Sally may be internally optimistic and energetic, but she’s also Kiwi, and thus tends towards reserve, thoughtfulness, and a very quiet conviction. When the discussion strays towards yeasts – an embrace of the indigenous form of the little critters seems to be expanding in some quarters – she very honestly counters that she doesn’t yet feel ready for the uncertainties they bring.

And, thankfully, she decides to show a greater range of products than seemed likely before her arrival. While we taste, the other owner – Ian – joins us, full of easy jocularity and open enthusiasm for the wines. It’s an interesting trio of personalities.

Kaimira Estate 2004 Sauvignon Blanc (Nelson) – Slightly reduced, with a layer of dust and (non-TCA) must that somewhat mutes its gooseberry, lime, lemongrass, and grapefruit aromas. There’s a soda water aspect to this wine, as well. Iffy.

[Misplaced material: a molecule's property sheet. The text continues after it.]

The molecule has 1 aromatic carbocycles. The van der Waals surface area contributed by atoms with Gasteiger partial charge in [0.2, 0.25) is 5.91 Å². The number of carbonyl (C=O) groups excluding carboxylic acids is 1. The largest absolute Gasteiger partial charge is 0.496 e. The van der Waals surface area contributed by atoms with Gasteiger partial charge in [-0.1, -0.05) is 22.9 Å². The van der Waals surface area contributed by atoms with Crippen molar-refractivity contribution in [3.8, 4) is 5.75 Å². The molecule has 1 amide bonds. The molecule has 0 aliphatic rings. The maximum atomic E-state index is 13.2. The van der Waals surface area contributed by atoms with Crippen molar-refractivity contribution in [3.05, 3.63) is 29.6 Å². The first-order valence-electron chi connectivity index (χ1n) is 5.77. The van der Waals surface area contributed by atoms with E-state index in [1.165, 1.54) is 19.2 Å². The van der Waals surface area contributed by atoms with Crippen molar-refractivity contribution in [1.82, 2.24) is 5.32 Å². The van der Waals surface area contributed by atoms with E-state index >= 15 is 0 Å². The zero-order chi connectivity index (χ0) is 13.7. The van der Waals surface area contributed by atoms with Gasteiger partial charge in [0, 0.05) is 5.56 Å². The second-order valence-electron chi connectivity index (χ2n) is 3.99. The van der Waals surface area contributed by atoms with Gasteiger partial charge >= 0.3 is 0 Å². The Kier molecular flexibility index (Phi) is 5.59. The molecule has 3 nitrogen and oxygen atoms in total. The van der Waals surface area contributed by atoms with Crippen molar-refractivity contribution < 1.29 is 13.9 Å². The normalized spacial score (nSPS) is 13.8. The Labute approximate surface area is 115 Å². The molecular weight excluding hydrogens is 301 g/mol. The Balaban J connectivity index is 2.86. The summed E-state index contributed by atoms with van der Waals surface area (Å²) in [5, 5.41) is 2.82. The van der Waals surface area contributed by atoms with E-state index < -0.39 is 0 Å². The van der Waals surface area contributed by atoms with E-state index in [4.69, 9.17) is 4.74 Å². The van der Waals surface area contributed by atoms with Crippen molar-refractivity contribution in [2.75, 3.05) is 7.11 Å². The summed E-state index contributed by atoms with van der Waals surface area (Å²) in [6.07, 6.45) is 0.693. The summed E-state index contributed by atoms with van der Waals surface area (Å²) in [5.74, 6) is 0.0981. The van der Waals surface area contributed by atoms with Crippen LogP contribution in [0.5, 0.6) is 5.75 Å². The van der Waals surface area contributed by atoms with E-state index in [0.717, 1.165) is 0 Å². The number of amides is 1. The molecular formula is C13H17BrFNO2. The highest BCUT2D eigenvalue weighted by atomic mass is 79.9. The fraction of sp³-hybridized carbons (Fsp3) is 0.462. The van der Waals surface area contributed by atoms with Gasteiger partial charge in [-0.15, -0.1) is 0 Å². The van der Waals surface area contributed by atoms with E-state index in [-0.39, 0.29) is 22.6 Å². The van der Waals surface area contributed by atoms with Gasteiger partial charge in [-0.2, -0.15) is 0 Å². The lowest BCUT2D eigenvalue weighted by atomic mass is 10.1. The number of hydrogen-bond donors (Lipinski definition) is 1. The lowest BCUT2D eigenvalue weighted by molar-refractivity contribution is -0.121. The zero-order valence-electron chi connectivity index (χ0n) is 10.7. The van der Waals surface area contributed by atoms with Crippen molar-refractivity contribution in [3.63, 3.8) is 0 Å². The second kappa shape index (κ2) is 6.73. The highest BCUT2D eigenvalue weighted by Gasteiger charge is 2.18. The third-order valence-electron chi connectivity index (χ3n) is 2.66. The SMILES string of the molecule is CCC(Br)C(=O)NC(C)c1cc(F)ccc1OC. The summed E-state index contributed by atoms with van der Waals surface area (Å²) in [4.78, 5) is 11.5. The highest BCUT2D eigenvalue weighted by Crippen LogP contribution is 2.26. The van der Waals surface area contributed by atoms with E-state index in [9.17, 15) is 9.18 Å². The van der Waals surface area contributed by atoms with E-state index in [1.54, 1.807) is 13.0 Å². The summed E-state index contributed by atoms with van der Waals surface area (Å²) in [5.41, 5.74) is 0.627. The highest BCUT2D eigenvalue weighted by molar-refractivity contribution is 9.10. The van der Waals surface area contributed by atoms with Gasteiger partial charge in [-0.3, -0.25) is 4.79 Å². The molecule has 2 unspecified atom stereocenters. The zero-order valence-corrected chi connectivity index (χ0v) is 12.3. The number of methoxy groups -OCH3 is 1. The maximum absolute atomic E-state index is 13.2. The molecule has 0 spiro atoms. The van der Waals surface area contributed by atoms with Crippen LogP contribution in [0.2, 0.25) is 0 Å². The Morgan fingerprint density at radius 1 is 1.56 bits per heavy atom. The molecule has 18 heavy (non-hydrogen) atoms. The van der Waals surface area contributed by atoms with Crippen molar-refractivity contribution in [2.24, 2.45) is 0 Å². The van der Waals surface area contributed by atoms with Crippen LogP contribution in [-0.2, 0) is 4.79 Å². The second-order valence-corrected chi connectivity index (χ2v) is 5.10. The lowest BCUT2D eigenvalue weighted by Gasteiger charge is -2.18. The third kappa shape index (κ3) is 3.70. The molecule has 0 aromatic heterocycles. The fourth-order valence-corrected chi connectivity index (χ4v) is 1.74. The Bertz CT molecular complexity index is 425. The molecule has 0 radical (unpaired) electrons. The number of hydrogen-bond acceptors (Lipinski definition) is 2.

The riesling that follows is a true estate wine.

Kaimira Estate 2004 Riesling (Brightwater) – Almost smoky, with a foundation of quartz, dust, and gravel over which are laid the wine’s varietal aspects: lime rind, Granny Smith apple skin, and a light touch of lemongrass. Intense and ultimately stone-dominated, with a long and drying finish that brings fine balance to the wine’s residual sugar (somewhere in the eight to nine gram range). Quite good.

Moutere fruit forms the core of the chardonnay this year, which is typically a multi-site blend subject to each vintage’s conditions; this one was left in contact with the lees but not allowed malolactic. Tightly-spaced Mendoza clones dominate.

Kaimira Estate 2004 “Unoaked” Chardonnay (Nelson) – Slightly reductive. Pine forest fog, salted lemon-lime, and crisp, raw apple juice that’s especially prominent on the finish. Very salty throughout. Fun, if a little fierce, with great acidic intensity. As unwooded chardonnays go, this is a pretty good one.

From the vineyards nearest our current position, Kaimira’s pinot gris also benefits from lees contact, but – in contrast to many New Zealand wineries – not from stirring. Perhaps this helps, as so many that are stirred seem forced yet unfocused.